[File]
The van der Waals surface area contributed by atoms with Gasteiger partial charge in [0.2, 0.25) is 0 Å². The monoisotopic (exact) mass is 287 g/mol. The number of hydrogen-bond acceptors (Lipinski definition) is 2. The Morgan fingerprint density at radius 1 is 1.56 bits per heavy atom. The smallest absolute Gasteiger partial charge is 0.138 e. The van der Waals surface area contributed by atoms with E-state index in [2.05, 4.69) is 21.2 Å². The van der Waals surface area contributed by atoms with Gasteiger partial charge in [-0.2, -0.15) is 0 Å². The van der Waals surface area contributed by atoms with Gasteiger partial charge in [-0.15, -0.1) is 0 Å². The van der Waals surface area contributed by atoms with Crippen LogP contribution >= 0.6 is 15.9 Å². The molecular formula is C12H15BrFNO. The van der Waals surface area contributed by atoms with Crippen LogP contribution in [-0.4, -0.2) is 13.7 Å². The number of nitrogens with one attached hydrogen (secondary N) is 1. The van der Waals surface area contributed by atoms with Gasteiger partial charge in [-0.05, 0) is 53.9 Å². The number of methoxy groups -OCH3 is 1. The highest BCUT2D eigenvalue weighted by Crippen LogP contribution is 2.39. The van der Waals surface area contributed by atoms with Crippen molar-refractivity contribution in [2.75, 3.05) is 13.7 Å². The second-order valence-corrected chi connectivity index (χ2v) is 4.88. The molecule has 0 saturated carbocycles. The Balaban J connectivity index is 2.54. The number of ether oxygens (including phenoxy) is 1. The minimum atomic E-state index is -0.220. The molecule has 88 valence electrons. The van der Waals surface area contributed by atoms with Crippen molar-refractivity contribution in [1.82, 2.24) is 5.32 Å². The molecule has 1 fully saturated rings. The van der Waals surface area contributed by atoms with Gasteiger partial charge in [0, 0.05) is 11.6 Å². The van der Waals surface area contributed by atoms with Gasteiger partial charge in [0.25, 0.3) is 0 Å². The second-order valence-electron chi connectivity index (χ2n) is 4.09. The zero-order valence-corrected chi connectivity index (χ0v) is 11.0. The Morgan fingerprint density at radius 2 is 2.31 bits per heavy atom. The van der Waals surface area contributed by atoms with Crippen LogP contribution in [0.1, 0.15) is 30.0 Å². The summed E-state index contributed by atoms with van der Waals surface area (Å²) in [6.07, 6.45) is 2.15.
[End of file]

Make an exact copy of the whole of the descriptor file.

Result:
The van der Waals surface area contributed by atoms with Gasteiger partial charge in [0.2, 0.25) is 0 Å². The monoisotopic (exact) mass is 287 g/mol. The number of hydrogen-bond acceptors (Lipinski definition) is 2. The Morgan fingerprint density at radius 1 is 1.56 bits per heavy atom. The smallest absolute Gasteiger partial charge is 0.138 e. The van der Waals surface area contributed by atoms with E-state index in [2.05, 4.69) is 21.2 Å². The van der Waals surface area contributed by atoms with Gasteiger partial charge in [-0.2, -0.15) is 0 Å². The van der Waals surface area contributed by atoms with Gasteiger partial charge in [-0.15, -0.1) is 0 Å². The van der Waals surface area contributed by atoms with Crippen LogP contribution >= 0.6 is 15.9 Å². The molecular formula is C12H15BrFNO. The van der Waals surface area contributed by atoms with Crippen LogP contribution in [-0.4, -0.2) is 13.7 Å². The number of nitrogens with one attached hydrogen (secondary N) is 1. The van der Waals surface area contributed by atoms with Gasteiger partial charge in [-0.05, 0) is 53.9 Å². The number of methoxy groups -OCH3 is 1. The highest BCUT2D eigenvalue weighted by Crippen LogP contribution is 2.39. The van der Waals surface area contributed by atoms with Crippen molar-refractivity contribution in [2.75, 3.05) is 13.7 Å². The second-order valence-corrected chi connectivity index (χ2v) is 4.88. The molecule has 0 saturated carbocycles. The Balaban J connectivity index is 2.54. The number of ether oxygens (including phenoxy) is 1. The minimum atomic E-state index is -0.220. The molecule has 88 valence electrons. The van der Waals surface area contributed by atoms with Crippen molar-refractivity contribution in [1.82, 2.24) is 5.32 Å². The molecule has 1 fully saturated rings. The van der Waals surface area contributed by atoms with Gasteiger partial charge in [0, 0.05) is 11.6 Å². The van der Waals surface area contributed by atoms with Gasteiger partial charge in [0.25, 0.3) is 0 Å². The second-order valence-electron chi connectivity index (χ2n) is 4.09. The zero-order valence-corrected chi connectivity index (χ0v) is 11.0. The Morgan fingerprint density at radius 2 is 2.31 bits per heavy atom. The van der Waals surface area contributed by atoms with Crippen LogP contribution in [0.1, 0.15) is 30.0 Å². The summed E-state index contributed by atoms with van der Waals surface area (Å²) in [6.07, 6.45) is 2.15.